The team is led by Professor Shigeki Aoki and Project Assistant Professor Satoru Takahashi (members of the Kobe University Graduate School of Human Development and Environment) in collaboration with researcher Hiroki Rokujo (Nagoya University Graduate School of Science). The test flight achievement was presented at the 42nd COSPAR (Committee on Space Research) Scientific Assembly 2018 (July 14-22) on July 17.

The balloon experiment in Australia in April 2018 aimed to observe Vela Pulsar, a known bright source of gamma rays. The final preparations for the balloon experiment were completed in March at the launch site in Alice Springs, and then came the wait for high-altitude winds to fulfil the conditions for flying.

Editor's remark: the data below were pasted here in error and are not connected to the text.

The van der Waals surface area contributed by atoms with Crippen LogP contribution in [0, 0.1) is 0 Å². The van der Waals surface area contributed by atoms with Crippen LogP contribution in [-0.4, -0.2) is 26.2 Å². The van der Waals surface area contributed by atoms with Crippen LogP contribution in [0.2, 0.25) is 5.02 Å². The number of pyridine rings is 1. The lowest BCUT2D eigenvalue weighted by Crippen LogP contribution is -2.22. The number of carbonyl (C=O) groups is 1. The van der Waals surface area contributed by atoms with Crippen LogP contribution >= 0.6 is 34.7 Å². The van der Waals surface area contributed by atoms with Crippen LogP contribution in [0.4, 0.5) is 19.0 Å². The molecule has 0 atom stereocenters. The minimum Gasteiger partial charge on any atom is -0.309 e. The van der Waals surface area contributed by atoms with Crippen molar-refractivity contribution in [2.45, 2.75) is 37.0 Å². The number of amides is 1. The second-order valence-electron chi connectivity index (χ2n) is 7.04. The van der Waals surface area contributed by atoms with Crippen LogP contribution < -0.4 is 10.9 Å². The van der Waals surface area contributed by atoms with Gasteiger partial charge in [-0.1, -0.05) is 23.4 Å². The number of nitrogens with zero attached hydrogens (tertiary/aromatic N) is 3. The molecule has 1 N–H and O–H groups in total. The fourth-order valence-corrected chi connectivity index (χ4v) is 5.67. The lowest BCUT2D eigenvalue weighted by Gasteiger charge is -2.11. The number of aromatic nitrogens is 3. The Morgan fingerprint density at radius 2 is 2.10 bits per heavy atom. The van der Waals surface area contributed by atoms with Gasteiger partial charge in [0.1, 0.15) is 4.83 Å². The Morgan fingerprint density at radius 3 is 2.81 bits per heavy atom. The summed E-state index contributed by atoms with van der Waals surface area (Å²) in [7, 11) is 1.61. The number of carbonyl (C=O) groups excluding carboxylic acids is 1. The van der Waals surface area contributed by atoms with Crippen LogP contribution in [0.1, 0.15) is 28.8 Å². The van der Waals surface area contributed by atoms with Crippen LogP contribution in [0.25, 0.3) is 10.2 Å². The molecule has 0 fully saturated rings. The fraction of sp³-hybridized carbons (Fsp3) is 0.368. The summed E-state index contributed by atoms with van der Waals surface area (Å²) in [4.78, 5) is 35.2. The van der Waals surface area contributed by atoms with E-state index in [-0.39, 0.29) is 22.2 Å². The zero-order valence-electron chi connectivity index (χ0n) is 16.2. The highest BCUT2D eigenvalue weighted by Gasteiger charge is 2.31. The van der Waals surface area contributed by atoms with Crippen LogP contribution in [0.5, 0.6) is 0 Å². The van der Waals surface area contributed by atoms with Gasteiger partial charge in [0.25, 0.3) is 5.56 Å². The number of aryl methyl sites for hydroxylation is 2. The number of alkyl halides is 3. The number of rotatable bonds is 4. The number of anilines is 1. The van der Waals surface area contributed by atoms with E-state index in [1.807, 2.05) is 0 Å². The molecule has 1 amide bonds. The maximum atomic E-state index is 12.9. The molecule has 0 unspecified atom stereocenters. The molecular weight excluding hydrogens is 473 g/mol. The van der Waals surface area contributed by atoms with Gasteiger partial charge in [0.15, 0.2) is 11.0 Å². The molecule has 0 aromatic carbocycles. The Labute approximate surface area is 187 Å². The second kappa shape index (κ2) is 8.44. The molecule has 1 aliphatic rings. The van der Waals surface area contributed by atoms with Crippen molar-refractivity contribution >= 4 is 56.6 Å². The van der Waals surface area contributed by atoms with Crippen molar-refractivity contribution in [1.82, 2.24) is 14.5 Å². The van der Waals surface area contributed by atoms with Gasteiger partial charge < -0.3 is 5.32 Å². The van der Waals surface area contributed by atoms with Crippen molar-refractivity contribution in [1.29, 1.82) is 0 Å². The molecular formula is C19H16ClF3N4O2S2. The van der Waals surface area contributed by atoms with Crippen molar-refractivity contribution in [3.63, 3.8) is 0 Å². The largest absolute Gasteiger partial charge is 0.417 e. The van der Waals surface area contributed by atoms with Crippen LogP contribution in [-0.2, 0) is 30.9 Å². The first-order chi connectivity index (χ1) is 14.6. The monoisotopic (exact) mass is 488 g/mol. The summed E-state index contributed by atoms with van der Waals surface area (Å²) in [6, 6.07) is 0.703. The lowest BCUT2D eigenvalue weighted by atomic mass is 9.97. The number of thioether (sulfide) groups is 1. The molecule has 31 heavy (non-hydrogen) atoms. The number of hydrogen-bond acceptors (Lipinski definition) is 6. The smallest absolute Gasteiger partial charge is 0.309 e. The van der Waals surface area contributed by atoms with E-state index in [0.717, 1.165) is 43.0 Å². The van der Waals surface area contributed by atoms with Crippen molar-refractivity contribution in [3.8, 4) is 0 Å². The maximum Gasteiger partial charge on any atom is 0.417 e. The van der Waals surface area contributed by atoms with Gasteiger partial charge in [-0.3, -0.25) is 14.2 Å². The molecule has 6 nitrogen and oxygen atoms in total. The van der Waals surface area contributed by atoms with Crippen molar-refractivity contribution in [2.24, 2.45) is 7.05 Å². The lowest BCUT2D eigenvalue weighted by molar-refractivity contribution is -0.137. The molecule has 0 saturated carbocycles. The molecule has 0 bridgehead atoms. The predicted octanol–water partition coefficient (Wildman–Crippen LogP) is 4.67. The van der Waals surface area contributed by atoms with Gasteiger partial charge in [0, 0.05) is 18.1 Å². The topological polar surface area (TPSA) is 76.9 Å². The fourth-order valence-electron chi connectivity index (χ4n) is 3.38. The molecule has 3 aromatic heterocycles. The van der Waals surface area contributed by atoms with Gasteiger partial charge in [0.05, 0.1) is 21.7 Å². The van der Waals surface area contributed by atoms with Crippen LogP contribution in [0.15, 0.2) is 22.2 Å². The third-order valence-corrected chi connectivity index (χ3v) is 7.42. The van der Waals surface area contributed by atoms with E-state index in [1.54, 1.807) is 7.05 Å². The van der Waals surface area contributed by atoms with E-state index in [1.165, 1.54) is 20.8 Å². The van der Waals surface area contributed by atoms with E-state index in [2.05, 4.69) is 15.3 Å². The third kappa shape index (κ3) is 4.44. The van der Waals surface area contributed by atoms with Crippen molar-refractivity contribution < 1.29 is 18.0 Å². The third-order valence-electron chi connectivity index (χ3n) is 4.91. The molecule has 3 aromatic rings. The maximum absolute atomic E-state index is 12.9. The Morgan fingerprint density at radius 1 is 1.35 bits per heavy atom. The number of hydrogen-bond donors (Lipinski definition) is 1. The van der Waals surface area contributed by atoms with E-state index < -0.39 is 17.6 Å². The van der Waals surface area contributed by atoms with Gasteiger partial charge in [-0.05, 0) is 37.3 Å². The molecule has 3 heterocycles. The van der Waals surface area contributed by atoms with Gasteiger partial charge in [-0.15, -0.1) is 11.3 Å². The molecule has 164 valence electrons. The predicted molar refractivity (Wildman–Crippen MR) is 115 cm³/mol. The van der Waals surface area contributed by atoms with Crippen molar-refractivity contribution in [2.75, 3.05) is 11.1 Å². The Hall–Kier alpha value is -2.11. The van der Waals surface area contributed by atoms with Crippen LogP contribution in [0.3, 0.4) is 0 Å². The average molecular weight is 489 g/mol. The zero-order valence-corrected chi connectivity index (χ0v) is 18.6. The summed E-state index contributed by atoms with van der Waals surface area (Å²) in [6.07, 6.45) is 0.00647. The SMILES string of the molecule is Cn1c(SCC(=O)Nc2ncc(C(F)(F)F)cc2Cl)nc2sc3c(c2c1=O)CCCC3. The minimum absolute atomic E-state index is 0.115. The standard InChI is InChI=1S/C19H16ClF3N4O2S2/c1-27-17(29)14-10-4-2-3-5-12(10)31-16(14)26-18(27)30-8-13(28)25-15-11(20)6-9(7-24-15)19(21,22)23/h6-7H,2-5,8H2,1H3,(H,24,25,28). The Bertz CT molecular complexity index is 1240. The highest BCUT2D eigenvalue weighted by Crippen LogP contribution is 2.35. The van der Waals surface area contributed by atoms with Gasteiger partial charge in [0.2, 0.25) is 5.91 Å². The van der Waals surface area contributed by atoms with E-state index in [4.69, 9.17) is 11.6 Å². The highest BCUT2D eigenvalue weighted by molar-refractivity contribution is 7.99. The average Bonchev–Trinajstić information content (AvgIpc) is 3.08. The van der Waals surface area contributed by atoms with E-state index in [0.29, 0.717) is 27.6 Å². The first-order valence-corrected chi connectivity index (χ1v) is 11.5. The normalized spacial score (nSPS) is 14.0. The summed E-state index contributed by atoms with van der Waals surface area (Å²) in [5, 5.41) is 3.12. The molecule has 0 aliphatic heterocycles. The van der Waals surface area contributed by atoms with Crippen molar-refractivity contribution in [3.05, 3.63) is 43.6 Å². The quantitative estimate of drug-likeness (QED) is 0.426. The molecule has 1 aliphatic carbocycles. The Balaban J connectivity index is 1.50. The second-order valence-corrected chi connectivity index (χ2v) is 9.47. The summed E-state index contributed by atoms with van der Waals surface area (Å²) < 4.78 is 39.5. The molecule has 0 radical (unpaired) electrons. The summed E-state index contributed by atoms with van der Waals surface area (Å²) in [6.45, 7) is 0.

Balloon-borne telescope looks for cosmic gamma rays
Figure 2: Final preparations for the balloon test. We installed a multistage shifter within the pressure vessel ring (transverse direction 1.5m) and mounted the emulsion film packs above this. Each emulsion film pack unit measures 37.8cm×25cm, with a stack of 113 layers of film. Units were lined up in groups of four to create a surface area of 3780cm2. On the outer edge of the pressure vessel ring you can see the (black) lenses of star cameras facing in three directions. Credit: Kobe University